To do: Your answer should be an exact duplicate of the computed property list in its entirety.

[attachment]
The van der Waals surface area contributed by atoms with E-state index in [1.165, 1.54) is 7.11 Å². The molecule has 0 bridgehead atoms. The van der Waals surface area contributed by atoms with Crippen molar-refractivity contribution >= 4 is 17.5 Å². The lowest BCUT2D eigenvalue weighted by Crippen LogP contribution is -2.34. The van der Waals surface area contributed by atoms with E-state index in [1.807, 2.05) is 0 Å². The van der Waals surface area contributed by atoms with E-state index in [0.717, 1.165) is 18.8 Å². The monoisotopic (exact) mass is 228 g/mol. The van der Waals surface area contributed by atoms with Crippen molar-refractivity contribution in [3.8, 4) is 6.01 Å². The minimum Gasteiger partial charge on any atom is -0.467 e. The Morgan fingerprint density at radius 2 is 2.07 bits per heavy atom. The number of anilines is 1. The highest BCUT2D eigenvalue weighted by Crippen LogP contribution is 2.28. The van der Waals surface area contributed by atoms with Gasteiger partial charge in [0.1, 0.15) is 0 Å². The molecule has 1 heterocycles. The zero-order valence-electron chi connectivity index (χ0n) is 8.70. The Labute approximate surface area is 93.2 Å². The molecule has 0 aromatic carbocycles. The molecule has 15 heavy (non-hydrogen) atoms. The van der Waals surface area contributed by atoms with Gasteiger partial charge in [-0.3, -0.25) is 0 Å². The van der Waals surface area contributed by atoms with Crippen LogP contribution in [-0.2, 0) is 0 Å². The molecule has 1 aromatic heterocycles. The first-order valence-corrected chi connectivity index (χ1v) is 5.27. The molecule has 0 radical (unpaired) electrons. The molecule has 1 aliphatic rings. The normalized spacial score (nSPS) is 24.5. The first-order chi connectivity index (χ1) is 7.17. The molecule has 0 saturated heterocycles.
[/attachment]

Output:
The van der Waals surface area contributed by atoms with E-state index in [1.165, 1.54) is 7.11 Å². The molecule has 0 bridgehead atoms. The van der Waals surface area contributed by atoms with Crippen molar-refractivity contribution >= 4 is 17.5 Å². The lowest BCUT2D eigenvalue weighted by Crippen LogP contribution is -2.34. The van der Waals surface area contributed by atoms with E-state index in [1.807, 2.05) is 0 Å². The van der Waals surface area contributed by atoms with E-state index in [0.717, 1.165) is 18.8 Å². The monoisotopic (exact) mass is 228 g/mol. The van der Waals surface area contributed by atoms with Crippen molar-refractivity contribution in [3.8, 4) is 6.01 Å². The minimum Gasteiger partial charge on any atom is -0.467 e. The Morgan fingerprint density at radius 2 is 2.07 bits per heavy atom. The number of anilines is 1. The highest BCUT2D eigenvalue weighted by Crippen LogP contribution is 2.28. The van der Waals surface area contributed by atoms with Gasteiger partial charge in [0.1, 0.15) is 0 Å². The molecule has 1 heterocycles. The zero-order valence-electron chi connectivity index (χ0n) is 8.70. The Labute approximate surface area is 93.2 Å². The molecule has 0 aromatic carbocycles. The molecule has 15 heavy (non-hydrogen) atoms. The van der Waals surface area contributed by atoms with Gasteiger partial charge in [-0.3, -0.25) is 0 Å². The van der Waals surface area contributed by atoms with Crippen LogP contribution in [-0.2, 0) is 0 Å². The molecule has 1 aromatic heterocycles. The first-order valence-corrected chi connectivity index (χ1v) is 5.27. The molecule has 0 radical (unpaired) electrons. The molecule has 1 aliphatic rings. The normalized spacial score (nSPS) is 24.5. The first-order chi connectivity index (χ1) is 7.17. The molecule has 0 saturated heterocycles.